The municipality of Gravvik was established on 1 January 1909 when it split off from the municipality of Leka. Initially, the new municipality had a population of 881. On 1 January 1964, Gravvik ceased to be a municipality when it was merged with three other municipalities to form the new Nærøy municipality. Prior to the merger, Gravvik had a population of 816.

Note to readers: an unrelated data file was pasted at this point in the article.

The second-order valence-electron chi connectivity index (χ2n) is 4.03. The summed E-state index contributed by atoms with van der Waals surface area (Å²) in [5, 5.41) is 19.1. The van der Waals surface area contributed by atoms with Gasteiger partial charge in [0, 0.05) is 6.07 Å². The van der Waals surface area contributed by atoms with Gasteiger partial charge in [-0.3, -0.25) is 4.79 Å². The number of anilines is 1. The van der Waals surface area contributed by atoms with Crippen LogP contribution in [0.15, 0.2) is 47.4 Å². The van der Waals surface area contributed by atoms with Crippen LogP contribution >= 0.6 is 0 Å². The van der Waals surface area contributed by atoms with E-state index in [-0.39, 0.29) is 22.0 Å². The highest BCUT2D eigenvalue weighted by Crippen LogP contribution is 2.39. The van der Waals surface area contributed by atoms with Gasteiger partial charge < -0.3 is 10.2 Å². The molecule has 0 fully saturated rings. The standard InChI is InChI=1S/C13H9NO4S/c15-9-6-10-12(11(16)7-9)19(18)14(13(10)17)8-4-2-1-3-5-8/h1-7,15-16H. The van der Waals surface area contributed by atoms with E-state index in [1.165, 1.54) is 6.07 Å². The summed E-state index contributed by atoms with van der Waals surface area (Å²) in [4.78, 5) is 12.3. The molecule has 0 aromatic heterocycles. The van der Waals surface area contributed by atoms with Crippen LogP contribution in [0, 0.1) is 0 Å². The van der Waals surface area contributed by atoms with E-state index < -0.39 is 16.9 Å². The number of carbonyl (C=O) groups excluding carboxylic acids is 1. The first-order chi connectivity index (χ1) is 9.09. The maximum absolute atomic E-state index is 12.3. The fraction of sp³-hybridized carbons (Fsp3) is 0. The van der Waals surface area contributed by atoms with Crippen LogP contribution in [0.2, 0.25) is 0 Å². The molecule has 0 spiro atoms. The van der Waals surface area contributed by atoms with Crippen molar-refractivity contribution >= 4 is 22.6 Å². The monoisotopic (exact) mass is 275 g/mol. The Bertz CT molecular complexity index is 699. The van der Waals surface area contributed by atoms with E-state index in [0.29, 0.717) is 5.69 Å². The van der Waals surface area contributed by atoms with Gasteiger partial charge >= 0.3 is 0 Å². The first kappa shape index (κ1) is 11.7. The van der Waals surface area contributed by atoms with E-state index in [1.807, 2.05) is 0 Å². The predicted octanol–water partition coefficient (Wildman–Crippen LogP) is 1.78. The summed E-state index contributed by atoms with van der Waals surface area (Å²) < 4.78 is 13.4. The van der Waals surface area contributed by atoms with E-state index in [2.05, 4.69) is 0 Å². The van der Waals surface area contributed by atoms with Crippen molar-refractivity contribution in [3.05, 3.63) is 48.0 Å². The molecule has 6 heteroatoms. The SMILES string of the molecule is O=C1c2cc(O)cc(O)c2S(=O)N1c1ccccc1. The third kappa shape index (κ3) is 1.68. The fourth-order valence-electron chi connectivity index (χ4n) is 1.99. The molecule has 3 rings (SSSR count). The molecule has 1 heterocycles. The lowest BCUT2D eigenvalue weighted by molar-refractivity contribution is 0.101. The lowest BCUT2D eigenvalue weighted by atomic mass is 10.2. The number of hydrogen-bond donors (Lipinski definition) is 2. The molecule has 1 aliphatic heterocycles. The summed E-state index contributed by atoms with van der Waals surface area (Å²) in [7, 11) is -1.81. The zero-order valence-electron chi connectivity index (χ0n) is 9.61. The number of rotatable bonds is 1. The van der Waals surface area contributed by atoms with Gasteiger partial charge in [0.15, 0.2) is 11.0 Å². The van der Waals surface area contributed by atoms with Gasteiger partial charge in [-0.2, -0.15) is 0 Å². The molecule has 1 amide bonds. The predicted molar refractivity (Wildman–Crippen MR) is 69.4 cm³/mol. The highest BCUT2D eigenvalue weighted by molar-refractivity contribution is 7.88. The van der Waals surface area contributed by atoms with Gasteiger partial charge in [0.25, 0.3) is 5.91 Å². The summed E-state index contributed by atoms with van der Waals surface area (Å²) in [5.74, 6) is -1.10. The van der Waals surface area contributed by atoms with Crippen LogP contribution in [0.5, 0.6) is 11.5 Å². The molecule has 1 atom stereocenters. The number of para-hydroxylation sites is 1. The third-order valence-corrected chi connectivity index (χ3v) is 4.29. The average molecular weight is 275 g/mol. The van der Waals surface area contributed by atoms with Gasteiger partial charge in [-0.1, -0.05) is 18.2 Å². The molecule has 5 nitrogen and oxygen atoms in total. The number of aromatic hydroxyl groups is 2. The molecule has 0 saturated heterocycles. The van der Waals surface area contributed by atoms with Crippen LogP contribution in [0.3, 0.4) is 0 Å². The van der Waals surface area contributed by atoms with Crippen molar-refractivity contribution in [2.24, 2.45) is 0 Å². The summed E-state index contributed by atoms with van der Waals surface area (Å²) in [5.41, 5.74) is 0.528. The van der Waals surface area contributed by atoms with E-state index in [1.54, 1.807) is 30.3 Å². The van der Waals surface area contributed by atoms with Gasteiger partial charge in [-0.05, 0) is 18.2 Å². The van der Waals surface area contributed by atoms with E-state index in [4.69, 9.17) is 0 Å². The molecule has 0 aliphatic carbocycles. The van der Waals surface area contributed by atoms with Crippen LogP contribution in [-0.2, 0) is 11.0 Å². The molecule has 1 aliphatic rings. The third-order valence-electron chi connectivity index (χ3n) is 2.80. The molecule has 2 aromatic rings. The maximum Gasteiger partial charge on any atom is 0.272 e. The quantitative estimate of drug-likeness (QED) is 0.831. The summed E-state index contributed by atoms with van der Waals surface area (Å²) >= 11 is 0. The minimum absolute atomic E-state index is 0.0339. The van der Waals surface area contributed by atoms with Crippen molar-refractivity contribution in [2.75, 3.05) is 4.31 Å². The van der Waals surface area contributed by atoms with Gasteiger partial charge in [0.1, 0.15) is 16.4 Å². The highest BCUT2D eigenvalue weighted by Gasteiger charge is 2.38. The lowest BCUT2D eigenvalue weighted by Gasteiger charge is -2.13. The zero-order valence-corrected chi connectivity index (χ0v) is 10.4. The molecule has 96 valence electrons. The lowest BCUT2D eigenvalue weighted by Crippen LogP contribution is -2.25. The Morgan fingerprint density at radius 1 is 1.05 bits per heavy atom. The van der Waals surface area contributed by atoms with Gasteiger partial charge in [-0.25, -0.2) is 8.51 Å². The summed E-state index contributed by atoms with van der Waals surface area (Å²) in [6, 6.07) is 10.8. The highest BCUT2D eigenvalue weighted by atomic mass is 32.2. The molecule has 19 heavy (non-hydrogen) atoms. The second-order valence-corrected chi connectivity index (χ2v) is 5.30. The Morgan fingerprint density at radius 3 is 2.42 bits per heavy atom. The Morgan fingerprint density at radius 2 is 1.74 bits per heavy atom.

Fingalshulen is a cave and archaeological site at Gravvik. The 123-metre (404 ft) deep cave has a maximum height in the cave of 20 metres (66 ft) and maximum width of 15 metres (49 ft). It contains 47 cave paintings, including of human figures and some animal shapes. The paintings have been estimated to date back 3000 years. Fingalshulen was first described in the 1800s, but was archaeologically investigated in 1960s. The cave was mapped by the Science Museum in Trondheim in 1962 and 1963. The cave has been the subject of major scientific studies, most recently during 2004. Fingalshulen is currently closed to the public.